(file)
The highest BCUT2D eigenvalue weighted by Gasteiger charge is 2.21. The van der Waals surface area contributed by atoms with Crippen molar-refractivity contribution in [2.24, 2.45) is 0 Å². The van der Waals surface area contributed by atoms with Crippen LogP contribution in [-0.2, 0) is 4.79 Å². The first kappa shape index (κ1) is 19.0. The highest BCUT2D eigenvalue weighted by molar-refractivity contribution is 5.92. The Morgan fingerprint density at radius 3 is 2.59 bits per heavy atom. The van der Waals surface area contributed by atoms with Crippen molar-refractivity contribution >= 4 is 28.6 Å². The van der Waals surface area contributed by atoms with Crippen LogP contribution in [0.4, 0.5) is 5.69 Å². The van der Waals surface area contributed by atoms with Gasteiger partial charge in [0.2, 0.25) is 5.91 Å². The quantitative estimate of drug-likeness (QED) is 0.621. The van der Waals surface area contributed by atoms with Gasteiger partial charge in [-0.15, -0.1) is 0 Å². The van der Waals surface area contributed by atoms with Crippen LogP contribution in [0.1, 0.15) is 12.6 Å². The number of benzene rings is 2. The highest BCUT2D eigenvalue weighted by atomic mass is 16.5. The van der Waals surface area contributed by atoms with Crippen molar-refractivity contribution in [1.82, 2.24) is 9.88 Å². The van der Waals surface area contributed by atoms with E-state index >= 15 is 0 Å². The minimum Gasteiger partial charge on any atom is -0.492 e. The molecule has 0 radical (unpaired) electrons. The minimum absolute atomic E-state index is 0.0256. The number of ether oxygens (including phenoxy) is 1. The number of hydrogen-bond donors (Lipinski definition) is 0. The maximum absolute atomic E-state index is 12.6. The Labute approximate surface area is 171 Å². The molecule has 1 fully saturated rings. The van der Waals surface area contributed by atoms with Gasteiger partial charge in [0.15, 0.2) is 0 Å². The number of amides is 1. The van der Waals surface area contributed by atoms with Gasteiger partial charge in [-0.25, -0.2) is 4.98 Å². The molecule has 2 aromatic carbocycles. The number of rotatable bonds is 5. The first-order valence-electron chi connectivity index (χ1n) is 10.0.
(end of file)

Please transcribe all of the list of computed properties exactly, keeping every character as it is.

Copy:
The highest BCUT2D eigenvalue weighted by Gasteiger charge is 2.21. The van der Waals surface area contributed by atoms with Crippen molar-refractivity contribution in [2.24, 2.45) is 0 Å². The van der Waals surface area contributed by atoms with Crippen LogP contribution in [-0.2, 0) is 4.79 Å². The first kappa shape index (κ1) is 19.0. The highest BCUT2D eigenvalue weighted by molar-refractivity contribution is 5.92. The Morgan fingerprint density at radius 3 is 2.59 bits per heavy atom. The van der Waals surface area contributed by atoms with Crippen molar-refractivity contribution >= 4 is 28.6 Å². The van der Waals surface area contributed by atoms with Crippen LogP contribution in [0.4, 0.5) is 5.69 Å². The van der Waals surface area contributed by atoms with Gasteiger partial charge in [0.2, 0.25) is 5.91 Å². The quantitative estimate of drug-likeness (QED) is 0.621. The van der Waals surface area contributed by atoms with Gasteiger partial charge in [-0.15, -0.1) is 0 Å². The van der Waals surface area contributed by atoms with Crippen LogP contribution in [0.1, 0.15) is 12.6 Å². The number of benzene rings is 2. The highest BCUT2D eigenvalue weighted by atomic mass is 16.5. The van der Waals surface area contributed by atoms with Crippen molar-refractivity contribution in [1.82, 2.24) is 9.88 Å². The van der Waals surface area contributed by atoms with E-state index >= 15 is 0 Å². The minimum Gasteiger partial charge on any atom is -0.492 e. The molecule has 0 radical (unpaired) electrons. The minimum absolute atomic E-state index is 0.0256. The number of ether oxygens (including phenoxy) is 1. The number of hydrogen-bond donors (Lipinski definition) is 0. The maximum absolute atomic E-state index is 12.6. The Labute approximate surface area is 171 Å². The molecule has 1 fully saturated rings. The van der Waals surface area contributed by atoms with Gasteiger partial charge in [0.15, 0.2) is 0 Å². The number of amides is 1. The van der Waals surface area contributed by atoms with Gasteiger partial charge in [-0.25, -0.2) is 4.98 Å². The molecule has 2 aromatic carbocycles. The number of rotatable bonds is 5. The first-order valence-electron chi connectivity index (χ1n) is 10.0.